Incident Response: What to do when There is a problem?Houston, We've had a problem here. With those words, the late Jack Swigert, Apollo 13's Command Module Pilot told Houston Control that something abnormal had happened aboard the spacecraft.
Incidents are inevitable. How one responds to an incident determines the impact of the situation on the organization and its people.
Today, business depends on systems and data. What should you do when you receive a report that something is amiss about one of the firm's computers? Not the routine missing patch or update, but possible involvement in a violation of policy, improper dealings, harassment, inappropriate explicit material, or worse, a criminal situation such as child pornography.
Responding correctly protects everyone's interests: the organization, the employees, and the potential prosecution. Conversely, the wrong response can create an imbroglio from which no one benefits. In the worst case, responding incorrectly can lead to civil liability.
Robert Gezelter has over 30 years of experience consulting on Information Technology matters and is a Contributing Editor of the upcoming Computer Security Handbook, 5th Edition, scheduled for release in February. In addition to his technical practice, he has been consulted on computer-related issues in civil and criminal litigation by attorneys for over 20 years.
Mr. Gezelter has also spoken and published extensively on operating systems, networks, performance, security, tools, and similar areas. Since 1985, he has spoken worldwide for organizations including ACM, Connect (previously Encompass/DECUS), ISSA, ISACA, and IEEE. He was appointed to the IEEE Computer Society's Distinguished Visitors Program for a three-year term in 2004. He is an EnCase® Certified Examiner (Guidance Software) and holds other industry certifications. Mr. Gezelter holds BA and MS degrees in Computer Science from New York University.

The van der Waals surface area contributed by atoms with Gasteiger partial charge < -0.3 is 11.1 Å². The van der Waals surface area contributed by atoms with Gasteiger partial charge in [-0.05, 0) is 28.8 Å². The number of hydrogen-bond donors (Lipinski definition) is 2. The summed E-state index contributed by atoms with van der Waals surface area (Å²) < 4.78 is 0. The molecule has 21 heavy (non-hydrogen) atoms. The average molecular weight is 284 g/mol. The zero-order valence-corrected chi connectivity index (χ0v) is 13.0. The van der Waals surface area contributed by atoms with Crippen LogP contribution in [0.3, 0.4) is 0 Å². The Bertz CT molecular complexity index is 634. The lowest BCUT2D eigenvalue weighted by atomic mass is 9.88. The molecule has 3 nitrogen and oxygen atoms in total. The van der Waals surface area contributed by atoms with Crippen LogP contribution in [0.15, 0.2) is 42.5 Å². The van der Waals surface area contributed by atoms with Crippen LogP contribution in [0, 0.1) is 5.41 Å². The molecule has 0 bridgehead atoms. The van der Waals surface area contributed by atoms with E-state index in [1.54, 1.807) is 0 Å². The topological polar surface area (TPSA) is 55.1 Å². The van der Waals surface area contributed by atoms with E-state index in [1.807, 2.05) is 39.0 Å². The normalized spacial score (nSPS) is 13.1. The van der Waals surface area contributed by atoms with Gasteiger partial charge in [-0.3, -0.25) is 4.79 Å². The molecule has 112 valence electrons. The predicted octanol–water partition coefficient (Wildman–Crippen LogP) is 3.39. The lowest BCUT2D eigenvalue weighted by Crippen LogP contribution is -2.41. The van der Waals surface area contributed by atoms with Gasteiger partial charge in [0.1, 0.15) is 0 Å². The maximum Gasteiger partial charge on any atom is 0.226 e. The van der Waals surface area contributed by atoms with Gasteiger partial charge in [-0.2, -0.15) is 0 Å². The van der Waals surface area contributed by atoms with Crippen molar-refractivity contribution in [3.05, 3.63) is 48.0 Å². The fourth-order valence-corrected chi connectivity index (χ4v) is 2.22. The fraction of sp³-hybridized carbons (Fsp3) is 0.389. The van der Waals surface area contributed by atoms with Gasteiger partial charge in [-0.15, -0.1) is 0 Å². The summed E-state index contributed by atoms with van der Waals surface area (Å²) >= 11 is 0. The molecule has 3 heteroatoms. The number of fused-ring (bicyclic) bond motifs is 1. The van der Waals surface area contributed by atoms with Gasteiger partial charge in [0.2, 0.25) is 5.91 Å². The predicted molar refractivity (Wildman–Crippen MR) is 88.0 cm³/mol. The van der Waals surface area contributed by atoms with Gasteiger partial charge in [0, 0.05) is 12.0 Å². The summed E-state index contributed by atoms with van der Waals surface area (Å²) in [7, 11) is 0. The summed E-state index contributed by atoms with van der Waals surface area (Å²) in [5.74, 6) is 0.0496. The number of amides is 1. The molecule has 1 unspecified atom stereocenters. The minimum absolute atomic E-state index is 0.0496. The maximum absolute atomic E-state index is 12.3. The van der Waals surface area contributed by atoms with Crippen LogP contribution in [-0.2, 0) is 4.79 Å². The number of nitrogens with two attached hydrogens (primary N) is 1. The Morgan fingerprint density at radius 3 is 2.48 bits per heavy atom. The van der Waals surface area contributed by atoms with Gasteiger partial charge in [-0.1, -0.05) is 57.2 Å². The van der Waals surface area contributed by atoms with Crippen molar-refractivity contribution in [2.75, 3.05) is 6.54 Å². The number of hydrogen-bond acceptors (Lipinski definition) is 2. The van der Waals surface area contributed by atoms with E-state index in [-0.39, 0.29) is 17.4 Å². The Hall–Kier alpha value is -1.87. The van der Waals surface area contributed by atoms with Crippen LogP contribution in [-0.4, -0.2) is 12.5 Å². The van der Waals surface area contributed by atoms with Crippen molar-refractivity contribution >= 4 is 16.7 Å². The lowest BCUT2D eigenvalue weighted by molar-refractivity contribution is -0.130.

He was also a Contributing Editor to the Computer Security Handbook, 4th Edition (2002), the 3rd Edition (1995), and contributed to the Handbook of Information Security (2005).
Mr. Gezelter is in private practice, with clients ranging from the Fortune 10 to small businesses, both locally and internationally. He maintains his offices in Flushing, New York. He can be contacted via his firm's www site at http://www.rlgsc.com.
|Sponsors:||New York Enterprise Windows User Group|
Microsoft Customer Briefing Center
1290 Avenue of the Americas, 6th Floor
New York, New York
|Date:||Thursday, March 5, 2009|
|Admission:||No Charge. Advance Registration Required. Event Registration at: http://www.clicktoattend.com/?id=135339|
|Attendee Gift:||All attendees will receive information on how to purchase the Computer Security Handbook, 5th Edition from John Wiley & Sons at a 10% discount.|